Brattle Senior Associate Sujay Dave and Principal Emeritus George Oldfield have coauthored a Law360 article that discusses the differences between exchanged-based and over-the-counter (OTC) market-maker practices, and why it is important for prosecutors to understand these differences.

In the article, “How Prosecutors Misconstrued OTC Market-Making Practices,” the authors describe how parallel exchange and OTC markets exist for many financial contracts. Exchanges for small orders of a financial instrument are typically order-driven, and the market-maker often acts as an agent for their client. In contrast, large block orders of the same instruments are predominantly traded OTC by institutional investors on a quote-driven basis, and market-makers trade for their own profit.

The differences between quote- and order-driven markets became pivotal in a series of recent federal court cases against market makers in OTC markets, which involved allegations of dishonesty, front running, and a breach of duty to the market maker’s counterparty. Government prosecutors essentially argued that a market-maker in a quote-driven OTC market should be able to provide the same execution profile for a bespoke block trade as that which occurs for a small round lot trade in an order-driven market.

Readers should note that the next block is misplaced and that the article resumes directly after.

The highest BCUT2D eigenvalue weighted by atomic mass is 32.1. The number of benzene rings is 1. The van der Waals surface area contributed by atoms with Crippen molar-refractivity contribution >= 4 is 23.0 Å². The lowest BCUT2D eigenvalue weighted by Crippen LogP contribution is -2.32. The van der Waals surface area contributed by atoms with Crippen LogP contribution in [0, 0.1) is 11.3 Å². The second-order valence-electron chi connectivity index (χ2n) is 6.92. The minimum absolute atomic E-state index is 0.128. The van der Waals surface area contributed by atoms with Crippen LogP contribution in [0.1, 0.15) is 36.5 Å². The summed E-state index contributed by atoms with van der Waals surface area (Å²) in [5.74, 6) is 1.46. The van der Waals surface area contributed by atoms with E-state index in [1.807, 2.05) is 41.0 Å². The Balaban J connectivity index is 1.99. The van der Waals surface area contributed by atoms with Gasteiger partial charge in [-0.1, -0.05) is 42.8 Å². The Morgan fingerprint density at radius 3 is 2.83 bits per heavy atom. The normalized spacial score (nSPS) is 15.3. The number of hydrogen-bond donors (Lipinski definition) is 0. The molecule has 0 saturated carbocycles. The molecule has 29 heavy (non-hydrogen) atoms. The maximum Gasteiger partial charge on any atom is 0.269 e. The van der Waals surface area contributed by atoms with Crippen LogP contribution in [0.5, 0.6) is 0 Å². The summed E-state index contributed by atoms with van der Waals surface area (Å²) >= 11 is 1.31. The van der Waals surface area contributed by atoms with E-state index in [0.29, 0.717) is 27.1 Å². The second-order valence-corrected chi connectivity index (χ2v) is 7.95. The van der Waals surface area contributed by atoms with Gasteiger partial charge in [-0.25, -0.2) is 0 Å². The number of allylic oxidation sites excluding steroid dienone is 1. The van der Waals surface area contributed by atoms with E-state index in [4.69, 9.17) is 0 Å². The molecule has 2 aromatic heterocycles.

However, in the majority of these cases, the courts sided with the market-makers. They concluded that OTC market actions that might appear to be illegal in an order-driven market may actually be customary trading practices in a quote-driven, allowing market-makers to remain competitive and manage risk. The authors conclude that in order to determine whether actions are a result of routine practice or unfair trading, prosecutors need the proper context and an understanding of how these markets operate efficiently.

The full article, “How Prosecutors Misconstrued OTC Market-Making Practices,” can be found below.

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